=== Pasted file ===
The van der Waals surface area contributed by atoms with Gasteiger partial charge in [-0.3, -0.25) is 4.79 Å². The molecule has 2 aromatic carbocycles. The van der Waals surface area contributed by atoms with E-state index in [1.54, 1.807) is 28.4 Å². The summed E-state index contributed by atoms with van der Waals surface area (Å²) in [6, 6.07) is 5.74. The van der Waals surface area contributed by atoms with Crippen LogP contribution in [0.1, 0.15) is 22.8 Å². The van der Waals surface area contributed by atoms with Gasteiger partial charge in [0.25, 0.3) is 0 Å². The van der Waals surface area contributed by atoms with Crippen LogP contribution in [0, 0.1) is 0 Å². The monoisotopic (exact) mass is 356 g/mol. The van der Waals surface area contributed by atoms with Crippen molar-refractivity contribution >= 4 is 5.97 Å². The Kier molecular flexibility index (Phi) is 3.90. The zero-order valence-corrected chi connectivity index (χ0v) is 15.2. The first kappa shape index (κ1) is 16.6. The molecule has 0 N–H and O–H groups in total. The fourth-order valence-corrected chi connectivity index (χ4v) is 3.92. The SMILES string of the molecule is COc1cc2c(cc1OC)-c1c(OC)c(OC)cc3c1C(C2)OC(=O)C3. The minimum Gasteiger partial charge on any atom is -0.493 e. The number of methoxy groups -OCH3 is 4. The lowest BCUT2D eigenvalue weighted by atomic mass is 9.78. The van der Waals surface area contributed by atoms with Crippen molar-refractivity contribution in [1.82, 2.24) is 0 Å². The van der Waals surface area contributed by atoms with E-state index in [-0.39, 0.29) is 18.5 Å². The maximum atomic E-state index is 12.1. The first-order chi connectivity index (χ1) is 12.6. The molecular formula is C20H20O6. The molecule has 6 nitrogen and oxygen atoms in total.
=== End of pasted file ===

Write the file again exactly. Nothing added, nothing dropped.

The van der Waals surface area contributed by atoms with Gasteiger partial charge in [-0.3, -0.25) is 4.79 Å². The molecule has 2 aromatic carbocycles. The van der Waals surface area contributed by atoms with E-state index in [1.54, 1.807) is 28.4 Å². The summed E-state index contributed by atoms with van der Waals surface area (Å²) in [6, 6.07) is 5.74. The van der Waals surface area contributed by atoms with Crippen LogP contribution in [0.1, 0.15) is 22.8 Å². The van der Waals surface area contributed by atoms with Gasteiger partial charge in [0.25, 0.3) is 0 Å². The van der Waals surface area contributed by atoms with Crippen LogP contribution in [0, 0.1) is 0 Å². The monoisotopic (exact) mass is 356 g/mol. The van der Waals surface area contributed by atoms with Crippen molar-refractivity contribution >= 4 is 5.97 Å². The Kier molecular flexibility index (Phi) is 3.90. The zero-order valence-corrected chi connectivity index (χ0v) is 15.2. The first kappa shape index (κ1) is 16.6. The molecule has 0 N–H and O–H groups in total. The fourth-order valence-corrected chi connectivity index (χ4v) is 3.92. The SMILES string of the molecule is COc1cc2c(cc1OC)-c1c(OC)c(OC)cc3c1C(C2)OC(=O)C3. The minimum Gasteiger partial charge on any atom is -0.493 e. The number of methoxy groups -OCH3 is 4. The lowest BCUT2D eigenvalue weighted by atomic mass is 9.78. The van der Waals surface area contributed by atoms with Crippen molar-refractivity contribution in [1.82, 2.24) is 0 Å². The van der Waals surface area contributed by atoms with E-state index in [-0.39, 0.29) is 18.5 Å². The maximum atomic E-state index is 12.1. The first-order chi connectivity index (χ1) is 12.6. The molecular formula is C20H20O6. The molecule has 6 nitrogen and oxygen atoms in total.